This article is part of a series in which OECD experts and thought leaders — from around the world and all parts of society — address the COVID-19 crisis, discussing and developing solutions now and for the future. Aiming to foster the fruitful exchange of expertise and perspectives across fields to help us rise to this critical challenge, opinions expressed do not necessarily represent the views of the OECD.
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In the last few months, the European Union, United Kingdom, United States and India have utilised direct or indirect measures to restrict the export of COVID-19 vaccines or vaccine supplies. Companies that want to export them from the EU now have to seek permission from the country where production takes place, as well as the relevant departments the European Commission. The Italian government recently blocked a shipment of AstraZeneca’s COVID-19 vaccine destined for Australia. The EU is reportedly considering a proposal to stop vaccine shipments to countries which do not show “reciprocity” by allowing supplies to reach the bloc. Other countries such as the United States have used more subtle ways to prevent exports of vaccines, vaccine ingredients and equipment. There has been a lot of finger-pointing between the United States, United Kingdom, EU member countries and developing countries about disruptions to the natural flows in the vaccine supply chain.
The tension between actions to meet the vaccine needs of internal population versus preserving global trade, and the resulting decision dilemmas faced by political leaders, is understandable. However, from a supply chain perspective, the measures display a poor understanding of how global supply chains for vaccines and medical products tick. In fact, the goals of meeting internal vaccine needs faster and preserving the global flows in the supply chain are not necessarily in conflict.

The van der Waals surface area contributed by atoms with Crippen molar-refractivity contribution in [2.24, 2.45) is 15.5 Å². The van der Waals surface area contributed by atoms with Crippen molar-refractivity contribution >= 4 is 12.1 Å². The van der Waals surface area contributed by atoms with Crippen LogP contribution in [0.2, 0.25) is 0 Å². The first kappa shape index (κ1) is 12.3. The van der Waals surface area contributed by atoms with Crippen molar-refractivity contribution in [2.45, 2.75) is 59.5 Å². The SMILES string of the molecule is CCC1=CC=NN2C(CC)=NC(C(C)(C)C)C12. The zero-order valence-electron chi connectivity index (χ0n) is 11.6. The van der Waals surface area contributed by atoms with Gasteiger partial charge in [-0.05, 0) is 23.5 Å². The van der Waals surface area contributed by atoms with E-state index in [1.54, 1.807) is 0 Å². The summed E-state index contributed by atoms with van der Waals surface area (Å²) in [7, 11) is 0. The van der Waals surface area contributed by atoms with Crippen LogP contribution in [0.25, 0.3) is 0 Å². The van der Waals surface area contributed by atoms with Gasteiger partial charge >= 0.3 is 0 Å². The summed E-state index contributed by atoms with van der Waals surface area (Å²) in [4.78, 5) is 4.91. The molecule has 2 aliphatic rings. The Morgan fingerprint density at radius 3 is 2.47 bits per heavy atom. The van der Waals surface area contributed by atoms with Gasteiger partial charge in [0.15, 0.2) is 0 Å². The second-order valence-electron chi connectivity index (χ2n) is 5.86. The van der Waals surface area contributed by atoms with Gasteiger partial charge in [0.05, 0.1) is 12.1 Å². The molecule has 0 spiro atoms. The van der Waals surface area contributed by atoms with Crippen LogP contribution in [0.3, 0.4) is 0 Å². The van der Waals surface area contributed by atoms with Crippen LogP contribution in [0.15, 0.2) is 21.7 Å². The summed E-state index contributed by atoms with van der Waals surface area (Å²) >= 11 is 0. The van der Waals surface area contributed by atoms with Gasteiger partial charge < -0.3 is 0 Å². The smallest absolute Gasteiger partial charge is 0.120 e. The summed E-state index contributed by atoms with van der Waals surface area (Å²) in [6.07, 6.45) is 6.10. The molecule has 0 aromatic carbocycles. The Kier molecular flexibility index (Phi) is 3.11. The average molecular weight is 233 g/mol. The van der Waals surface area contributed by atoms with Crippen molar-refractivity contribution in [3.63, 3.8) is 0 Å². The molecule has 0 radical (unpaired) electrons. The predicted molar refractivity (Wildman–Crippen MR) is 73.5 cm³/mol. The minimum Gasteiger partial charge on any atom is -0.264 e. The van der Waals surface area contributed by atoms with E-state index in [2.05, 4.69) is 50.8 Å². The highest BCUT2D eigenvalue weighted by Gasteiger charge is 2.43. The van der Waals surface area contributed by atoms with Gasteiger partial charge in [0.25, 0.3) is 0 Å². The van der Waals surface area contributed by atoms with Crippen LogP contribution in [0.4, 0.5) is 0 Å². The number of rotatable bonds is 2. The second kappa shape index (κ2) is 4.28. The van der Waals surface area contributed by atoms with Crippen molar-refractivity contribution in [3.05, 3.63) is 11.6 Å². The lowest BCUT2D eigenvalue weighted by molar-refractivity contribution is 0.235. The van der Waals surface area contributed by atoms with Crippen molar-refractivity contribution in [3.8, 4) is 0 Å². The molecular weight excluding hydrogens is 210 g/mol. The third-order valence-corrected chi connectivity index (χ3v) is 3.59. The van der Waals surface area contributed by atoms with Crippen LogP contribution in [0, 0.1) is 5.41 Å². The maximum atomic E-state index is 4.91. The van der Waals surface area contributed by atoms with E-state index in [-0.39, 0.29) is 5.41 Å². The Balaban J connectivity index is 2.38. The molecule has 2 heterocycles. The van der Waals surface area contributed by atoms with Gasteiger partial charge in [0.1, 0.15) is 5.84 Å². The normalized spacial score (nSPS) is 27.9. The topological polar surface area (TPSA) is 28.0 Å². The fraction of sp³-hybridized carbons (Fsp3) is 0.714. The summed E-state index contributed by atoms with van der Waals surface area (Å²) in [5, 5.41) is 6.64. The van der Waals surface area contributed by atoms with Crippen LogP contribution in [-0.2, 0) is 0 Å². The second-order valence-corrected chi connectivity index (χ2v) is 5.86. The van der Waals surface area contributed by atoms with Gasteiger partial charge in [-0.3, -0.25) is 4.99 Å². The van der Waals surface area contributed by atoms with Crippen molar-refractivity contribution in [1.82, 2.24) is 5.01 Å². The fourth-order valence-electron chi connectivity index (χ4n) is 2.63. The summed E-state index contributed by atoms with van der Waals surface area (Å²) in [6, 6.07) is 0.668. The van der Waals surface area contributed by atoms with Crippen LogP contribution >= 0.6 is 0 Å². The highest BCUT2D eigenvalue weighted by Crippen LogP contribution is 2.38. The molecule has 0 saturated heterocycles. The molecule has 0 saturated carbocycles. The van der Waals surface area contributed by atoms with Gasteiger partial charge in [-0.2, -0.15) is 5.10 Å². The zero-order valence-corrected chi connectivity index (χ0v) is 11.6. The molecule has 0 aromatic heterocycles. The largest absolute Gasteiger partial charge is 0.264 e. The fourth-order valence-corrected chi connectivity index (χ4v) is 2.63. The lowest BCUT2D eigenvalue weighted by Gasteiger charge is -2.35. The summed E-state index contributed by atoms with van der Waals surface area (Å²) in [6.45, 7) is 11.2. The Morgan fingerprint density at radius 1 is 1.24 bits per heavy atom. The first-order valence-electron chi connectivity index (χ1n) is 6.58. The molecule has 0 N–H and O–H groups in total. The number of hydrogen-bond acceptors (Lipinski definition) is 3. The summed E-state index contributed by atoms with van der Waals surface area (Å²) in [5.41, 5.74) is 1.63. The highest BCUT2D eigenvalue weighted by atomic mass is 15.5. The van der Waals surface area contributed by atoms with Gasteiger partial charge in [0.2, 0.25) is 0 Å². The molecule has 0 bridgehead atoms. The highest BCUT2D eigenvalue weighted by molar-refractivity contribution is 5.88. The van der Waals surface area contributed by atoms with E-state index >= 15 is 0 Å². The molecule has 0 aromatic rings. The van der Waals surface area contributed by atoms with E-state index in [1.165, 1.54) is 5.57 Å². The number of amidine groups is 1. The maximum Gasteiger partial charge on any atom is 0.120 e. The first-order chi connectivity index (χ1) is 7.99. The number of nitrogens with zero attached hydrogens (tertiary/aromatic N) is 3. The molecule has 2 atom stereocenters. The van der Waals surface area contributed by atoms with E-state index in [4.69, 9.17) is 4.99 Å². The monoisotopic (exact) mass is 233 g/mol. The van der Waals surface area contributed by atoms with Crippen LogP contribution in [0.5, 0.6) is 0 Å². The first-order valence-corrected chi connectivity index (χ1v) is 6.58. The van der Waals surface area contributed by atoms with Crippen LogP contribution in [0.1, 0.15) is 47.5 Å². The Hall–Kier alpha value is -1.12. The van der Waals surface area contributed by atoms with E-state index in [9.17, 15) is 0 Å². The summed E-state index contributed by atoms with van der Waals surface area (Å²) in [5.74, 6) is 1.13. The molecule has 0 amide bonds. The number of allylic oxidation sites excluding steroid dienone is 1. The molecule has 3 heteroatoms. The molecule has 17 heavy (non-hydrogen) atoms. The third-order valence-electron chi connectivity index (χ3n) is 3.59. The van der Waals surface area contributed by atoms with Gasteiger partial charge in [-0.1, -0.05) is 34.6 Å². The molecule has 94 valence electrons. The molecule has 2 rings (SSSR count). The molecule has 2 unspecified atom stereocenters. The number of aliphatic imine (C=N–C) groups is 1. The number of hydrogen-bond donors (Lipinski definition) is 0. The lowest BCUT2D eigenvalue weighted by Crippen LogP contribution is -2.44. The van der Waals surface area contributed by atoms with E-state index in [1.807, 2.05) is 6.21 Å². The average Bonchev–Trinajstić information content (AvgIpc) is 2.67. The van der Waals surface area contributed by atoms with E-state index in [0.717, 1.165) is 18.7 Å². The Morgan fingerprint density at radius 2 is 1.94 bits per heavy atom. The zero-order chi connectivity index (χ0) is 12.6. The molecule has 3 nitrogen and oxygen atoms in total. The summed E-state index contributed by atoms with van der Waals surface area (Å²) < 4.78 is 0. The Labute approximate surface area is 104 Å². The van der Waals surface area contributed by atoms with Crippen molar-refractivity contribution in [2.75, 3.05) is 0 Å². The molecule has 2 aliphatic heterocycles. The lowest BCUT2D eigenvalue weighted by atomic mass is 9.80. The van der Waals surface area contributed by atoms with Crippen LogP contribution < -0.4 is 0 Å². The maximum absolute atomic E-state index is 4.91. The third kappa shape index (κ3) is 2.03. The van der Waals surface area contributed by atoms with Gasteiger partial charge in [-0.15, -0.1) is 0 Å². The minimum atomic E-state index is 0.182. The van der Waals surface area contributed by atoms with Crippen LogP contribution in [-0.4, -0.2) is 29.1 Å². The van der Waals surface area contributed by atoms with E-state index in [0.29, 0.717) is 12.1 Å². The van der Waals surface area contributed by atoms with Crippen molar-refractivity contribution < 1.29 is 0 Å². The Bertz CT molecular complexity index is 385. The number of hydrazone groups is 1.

Just after the start of the COVID-19 pandemic last year, export restrictions by China, India, the United States, EU and a host of countries and regions were the mainstay of policy interventions in the market for PPE, medical equipment such as ventilators and diagnostic tests. The only thing they contributed to was worsening the supply situation and further reinforcing the shortages of equipment, intermediate inputs and raw materials.
Supply chains to manufacture COVID-19 vaccines, key vaccine ingredients and auxiliary supplies such as syringes and vials are intricately global, and depend on a complex web of flows across countries. Input material, equipment for manufacturing, bulk vaccines and finished products flow back and forth between the United States, countries in the European Union, United Kingdom, Japan, China and India several times. For some vaccine developers, the production of drug substance and final product formulation, and “fill & finish” occur in different continents. For instance, the drug substance for Johnson & Johnson’s COVID-19 vaccine is manufactured in Europe, whereas most of its contracted fill & finish capacity is in the United States. Complex lipids required in the production of mRNA vaccines are manufactured by a small number of suppliers located in Austria, Germany, Canada, and the United States.